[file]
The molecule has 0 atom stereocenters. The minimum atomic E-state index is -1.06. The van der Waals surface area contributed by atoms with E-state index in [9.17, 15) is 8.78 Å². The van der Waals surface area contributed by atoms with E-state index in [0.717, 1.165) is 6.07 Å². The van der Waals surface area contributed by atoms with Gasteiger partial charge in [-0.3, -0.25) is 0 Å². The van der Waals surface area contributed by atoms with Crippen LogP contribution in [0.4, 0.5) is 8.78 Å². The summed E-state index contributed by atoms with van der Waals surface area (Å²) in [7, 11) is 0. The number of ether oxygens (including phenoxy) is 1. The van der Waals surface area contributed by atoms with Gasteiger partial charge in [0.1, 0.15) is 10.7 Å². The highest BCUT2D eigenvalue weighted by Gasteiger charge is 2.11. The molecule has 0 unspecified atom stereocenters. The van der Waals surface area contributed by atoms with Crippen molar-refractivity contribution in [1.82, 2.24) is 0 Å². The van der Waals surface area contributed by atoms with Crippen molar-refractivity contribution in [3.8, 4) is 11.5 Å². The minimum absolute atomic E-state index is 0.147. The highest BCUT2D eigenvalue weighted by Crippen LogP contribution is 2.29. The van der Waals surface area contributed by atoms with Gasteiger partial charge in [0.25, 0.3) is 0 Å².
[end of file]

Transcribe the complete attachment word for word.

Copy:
The molecule has 0 atom stereocenters. The minimum atomic E-state index is -1.06. The van der Waals surface area contributed by atoms with E-state index in [9.17, 15) is 8.78 Å². The van der Waals surface area contributed by atoms with E-state index in [0.717, 1.165) is 6.07 Å². The van der Waals surface area contributed by atoms with Gasteiger partial charge in [-0.3, -0.25) is 0 Å². The van der Waals surface area contributed by atoms with Crippen LogP contribution in [0.4, 0.5) is 8.78 Å². The summed E-state index contributed by atoms with van der Waals surface area (Å²) in [7, 11) is 0. The number of ether oxygens (including phenoxy) is 1. The van der Waals surface area contributed by atoms with Gasteiger partial charge in [0.1, 0.15) is 10.7 Å². The highest BCUT2D eigenvalue weighted by Gasteiger charge is 2.11. The molecule has 0 unspecified atom stereocenters. The van der Waals surface area contributed by atoms with Crippen molar-refractivity contribution in [1.82, 2.24) is 0 Å². The van der Waals surface area contributed by atoms with Crippen molar-refractivity contribution in [3.8, 4) is 11.5 Å². The minimum absolute atomic E-state index is 0.147. The highest BCUT2D eigenvalue weighted by Crippen LogP contribution is 2.29. The van der Waals surface area contributed by atoms with Gasteiger partial charge in [0.25, 0.3) is 0 Å².